Thursday, February 21, 2008

Rediscovering Barbara Pym

For the past few weeks, as well as still being in the process of rereading Whittemore, I’ve taken to reading Barbara Pym again. I have a small collection of her books which I haven’t looked at for years.

I started with Excellent Women, a very good choice it turns out, as it typifies the Pym style. The Barbara Pym style is basically a cosy type of story with handsome vicars, distressed gentle women, jumble sales and the making of endless cups of tea being common threads through all her novels. Nothing much really happens, certainly nothing shocking or violent, but they are page turners all the same and beautifully written. A delicate irony infuses Pym’s prose and sharp and witty observations of human frailties and foibles keep the reader interested and entertained.

The emphasis on churchy settings is not in any way religious, but rather used in a social context. There is an old fashioned charm to Barbara Pym’s novels, set as they are in the post war world of the 1950s, however her observations on the human condition are universal and thoroughly modern. She has been described as the chronicler of quiet lives and her characters are unremarkable people. The heroine of Excellent Women is Mildred (not a name you hear these days) Lathbury a youngish spinster, happy to be so. Her life is made interesting by the arrival of the Napiers, Rocky and Helena, to occupy the flat below hers. Helena Napier is an anthropologist and Rocky seems to exist solely as a charmer of women and as a social assett having spent the war in Italy attached to the Admiralty making Wrens feel at home in foreign parts. He’s a splendid character and Pym’s artistry as a writer is made patent through his characterisation as a shallow, but personable man.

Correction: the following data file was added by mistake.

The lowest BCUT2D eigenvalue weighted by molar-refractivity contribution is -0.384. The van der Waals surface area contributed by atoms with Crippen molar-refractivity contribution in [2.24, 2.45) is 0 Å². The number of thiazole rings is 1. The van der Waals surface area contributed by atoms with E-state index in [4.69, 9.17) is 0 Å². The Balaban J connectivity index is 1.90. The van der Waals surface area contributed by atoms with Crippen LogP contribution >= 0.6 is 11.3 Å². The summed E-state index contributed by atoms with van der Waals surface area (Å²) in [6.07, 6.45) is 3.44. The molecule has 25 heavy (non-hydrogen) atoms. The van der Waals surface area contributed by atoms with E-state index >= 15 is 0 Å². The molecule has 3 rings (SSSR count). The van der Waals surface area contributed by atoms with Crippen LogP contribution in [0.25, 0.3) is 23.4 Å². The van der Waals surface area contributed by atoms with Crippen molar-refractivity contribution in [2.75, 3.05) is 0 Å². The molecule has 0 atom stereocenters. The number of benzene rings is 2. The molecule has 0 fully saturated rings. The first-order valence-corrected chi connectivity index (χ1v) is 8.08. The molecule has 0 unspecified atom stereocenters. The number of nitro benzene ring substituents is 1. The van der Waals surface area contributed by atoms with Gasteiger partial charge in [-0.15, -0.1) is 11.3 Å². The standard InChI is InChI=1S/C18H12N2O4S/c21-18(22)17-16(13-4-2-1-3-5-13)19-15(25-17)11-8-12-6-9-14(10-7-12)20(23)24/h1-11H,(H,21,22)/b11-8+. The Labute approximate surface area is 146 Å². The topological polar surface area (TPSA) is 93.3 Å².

Anthropologists also feature in Pym’s novels, as she worked for many years at the Africa Institute and had first hand acquaintance with the species. The wonderfully named Everard Bone is Helena Napier’s colleague and adds another dimension to Mildred’s quiet life which has until the advent of the Napiers, revolved around the local church scene and her part-time job of providing assistance to distressed gentlewomen.

Barbara Pym wrote twelve books in all, but only achieved fame shortly before her death, when she was nominated as the most underrated writer of the century by Lord David Cecil and Philip Larkin, in an article in the Times Literary Supplement in 1977.

I am currently reading A Glass of Blessings another of her well regarded early novels. I picked up two of her novels, missing from my collection today in a second hand bookshop.
They were Some Tame Gazelle and An Unsuitable Attachment.

Here’s the first paragraph from Some Tame Gazelle, to give you some idea of Pym’s style:

“The new curate seemed quite a nice young man, but what a pity it was that his combinations showed, tucked carelessly into his socks, when he sat down. Belinda had noticed it when they had met him for the first time at the vicarage last week and had felt quite embarrassed. Perhaps Harriet could say something to him about it. Her blunt jolly manner could carry off these little awkwardnesses much better than Belinda’s timidity. Of course he might think it none of their business, as indeed it was not, but Belinda rather doubted whether he thought at all, if one were to judge by the quality of his first sermon.”

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